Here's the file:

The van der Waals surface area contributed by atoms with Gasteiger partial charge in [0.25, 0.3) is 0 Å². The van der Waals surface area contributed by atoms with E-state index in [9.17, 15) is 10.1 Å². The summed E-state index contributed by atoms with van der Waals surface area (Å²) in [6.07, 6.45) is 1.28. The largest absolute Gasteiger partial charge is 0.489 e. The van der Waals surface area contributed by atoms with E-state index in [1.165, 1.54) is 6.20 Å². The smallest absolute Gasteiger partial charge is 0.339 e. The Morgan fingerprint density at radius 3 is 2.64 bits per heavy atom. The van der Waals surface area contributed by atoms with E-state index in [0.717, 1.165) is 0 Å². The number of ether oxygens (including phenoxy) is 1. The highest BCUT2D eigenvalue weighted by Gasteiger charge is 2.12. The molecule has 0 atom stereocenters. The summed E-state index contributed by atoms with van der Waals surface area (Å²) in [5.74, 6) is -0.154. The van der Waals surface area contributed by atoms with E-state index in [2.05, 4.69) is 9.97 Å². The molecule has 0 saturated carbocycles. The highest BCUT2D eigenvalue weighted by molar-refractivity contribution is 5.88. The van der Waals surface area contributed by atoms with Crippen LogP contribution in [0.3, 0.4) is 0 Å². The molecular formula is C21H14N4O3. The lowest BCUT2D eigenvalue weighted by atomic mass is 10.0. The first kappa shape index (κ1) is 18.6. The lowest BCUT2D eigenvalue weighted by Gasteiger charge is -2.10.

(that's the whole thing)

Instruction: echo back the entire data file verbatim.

The van der Waals surface area contributed by atoms with Gasteiger partial charge in [0.25, 0.3) is 0 Å². The van der Waals surface area contributed by atoms with E-state index in [9.17, 15) is 10.1 Å². The summed E-state index contributed by atoms with van der Waals surface area (Å²) in [6.07, 6.45) is 1.28. The largest absolute Gasteiger partial charge is 0.489 e. The van der Waals surface area contributed by atoms with E-state index in [1.165, 1.54) is 6.20 Å². The smallest absolute Gasteiger partial charge is 0.339 e. The Morgan fingerprint density at radius 3 is 2.64 bits per heavy atom. The van der Waals surface area contributed by atoms with E-state index in [0.717, 1.165) is 0 Å². The number of ether oxygens (including phenoxy) is 1. The highest BCUT2D eigenvalue weighted by Gasteiger charge is 2.12. The molecule has 0 atom stereocenters. The summed E-state index contributed by atoms with van der Waals surface area (Å²) in [5.74, 6) is -0.154. The van der Waals surface area contributed by atoms with E-state index in [2.05, 4.69) is 9.97 Å². The molecule has 0 saturated carbocycles. The highest BCUT2D eigenvalue weighted by molar-refractivity contribution is 5.88. The van der Waals surface area contributed by atoms with Crippen LogP contribution in [0.3, 0.4) is 0 Å². The molecular formula is C21H14N4O3. The lowest BCUT2D eigenvalue weighted by atomic mass is 10.0. The first kappa shape index (κ1) is 18.6. The lowest BCUT2D eigenvalue weighted by Gasteiger charge is -2.10.